When is a magazine not a magazine? When the Is Not Collective turns its hand to it, that's when. Tom Dennis discovers why the writing's on the wall down under.
There are strange things afoot on the streets of Melbourne. Australia's second largest city has long been a centre of counter-culture - and now even its advertising hoardings are becoming a forum for creative expression.
You see, for a couple of weeks every two or three months, people actually stop and stare. At sites where billposters and adverts would normally jostle for position, Is Not Magazine is conducting its editorial experiment - and to great effect.
Is Not Magazine is the brainchild of five young Melbournians, and uniquely, takes the form of a 1.5x2-metre billposter. The magazine launched 18 months ago, and has quickly grown to swathe over 50 regular sites in Melbourne, a growing number in Sydney and there are plans for Europe, too.
"I had a poster from the Astor Theatre in the house," recalls designer and founder Jeremy Wortsman, of the eureka moment for Is Not Magazine. "When I walked out the door, there was a wall of street posters on a building site. When I turned the corner and saw a group of people standing outside a local bookshop looking at the housing notice board the whole idea really clicked. I found the idea of people gathering outside to read was a really powerful image."
More questions than answers
The rest of the Is Not Magazine crew is made up of co-designer Stuart Geddes and three writers and editorial directors: Mel Campbell, Natasha Ludowyk and Penny Modra. The publication started as a cross between a literary magazine and a street press, carrying no advertising and funded through subscriptions, back issues and T-shirt sales. But given the design concept and editorial stance, the magazine quickly developed into a much broader project.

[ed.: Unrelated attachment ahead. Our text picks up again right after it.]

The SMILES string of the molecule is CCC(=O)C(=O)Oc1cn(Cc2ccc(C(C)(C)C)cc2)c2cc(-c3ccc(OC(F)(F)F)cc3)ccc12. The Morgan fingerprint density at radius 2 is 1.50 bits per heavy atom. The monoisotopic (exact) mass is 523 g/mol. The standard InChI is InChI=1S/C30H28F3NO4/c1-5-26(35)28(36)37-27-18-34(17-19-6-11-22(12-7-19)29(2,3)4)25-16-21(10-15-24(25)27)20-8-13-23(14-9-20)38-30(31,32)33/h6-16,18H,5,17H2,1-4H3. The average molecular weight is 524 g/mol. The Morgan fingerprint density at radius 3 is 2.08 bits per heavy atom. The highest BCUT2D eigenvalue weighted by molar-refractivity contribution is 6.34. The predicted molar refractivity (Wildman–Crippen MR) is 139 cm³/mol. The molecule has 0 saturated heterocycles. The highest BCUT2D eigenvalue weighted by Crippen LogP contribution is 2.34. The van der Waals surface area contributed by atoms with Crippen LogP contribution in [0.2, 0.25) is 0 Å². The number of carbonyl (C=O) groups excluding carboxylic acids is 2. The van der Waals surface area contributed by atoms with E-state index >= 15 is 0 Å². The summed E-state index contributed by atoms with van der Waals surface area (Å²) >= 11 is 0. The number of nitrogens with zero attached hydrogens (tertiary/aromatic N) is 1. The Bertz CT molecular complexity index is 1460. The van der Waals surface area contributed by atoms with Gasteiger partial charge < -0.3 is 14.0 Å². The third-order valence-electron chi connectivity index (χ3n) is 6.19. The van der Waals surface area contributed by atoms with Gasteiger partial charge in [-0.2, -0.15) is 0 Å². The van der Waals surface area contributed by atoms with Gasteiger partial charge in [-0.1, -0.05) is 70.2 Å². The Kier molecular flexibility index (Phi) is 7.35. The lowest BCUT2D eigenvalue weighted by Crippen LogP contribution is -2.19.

Indeed, with contributors including Jeremyville, Lachlan Conn of comic collective Silent Army and graffiti artist Eamo, Is Not Magazine is striking in both its concept and design. Each issue combines a particular colour theme with a distinct editorial style, as Wortsman explains: "A lot of magazines usually have one theme and a variety of different takes on that, but with two themes we are able to achieve a bit more subtlety with our writing - to concentrate more on the questions than the answers."
As unconventional as this may sound, the premise of each issue remains simple, as do the regular features. Take the navigation: a contents list appears near the top of the billposter and highlights features of the magazine by grid reference. The magazine's layout is subtly latticed with ten columns running across the top, and 15 rows running down the outer edge. But that's not where the interactivity ends: Is Not Magazine is much more intelligent than thatâ€¦
More than words
"Things like the flash fictions, crosswords and story jumps are very important to the mag," says Wortsman. "Just the idea that a magazine can be more than words on paper is something we like. And it maintains this sense of curiosity, wonder and innovation."
Is Not Magazine's communal editorial sense is characterised by the fact it pretty much prints everything that its contributors submit. Another neat innovation is its policy of using typeface sizes that are large enough for passing readers to photograph articles with their mobile phone cameras and read them on screen later in the comfort of their own homes.
In terms of physically getting the magazine on to the poster sites, the team try to distance themselves from any direct guerrilla activity. As any art collective knows, begging favours and forging friendships is as quick a way to success as any fat bank loan. Is Not Magazine is no different, relying on its printers to secure the sites and distribute the poster magazines throughout each target city.
"The magazine comes out every three months, and where it pops up and when is pretty variable," says Wortsman. "I'm glad to leave it to the pros at this point, though. There are some great wheat-paste artists in Melbourne who go up, over and around traditional sites, as well as in strange places. I see what we do as somewhere in between that and traditional billposter disciplines."
Whether Is Not Magazine succeeds because it's unusual, or because it is just a well designed, well-executed idea isn't the team's concern. In fact they seem more concerned with bringing a smile to people's faces than making a huge profit.
"I like the surprise element," Wortsman insists. "Hoarding sites are always changing, so you never know when one might pop up. It's nice to have random encounters like that." And that's precisely what makes Is Not Magazine so special to its fans.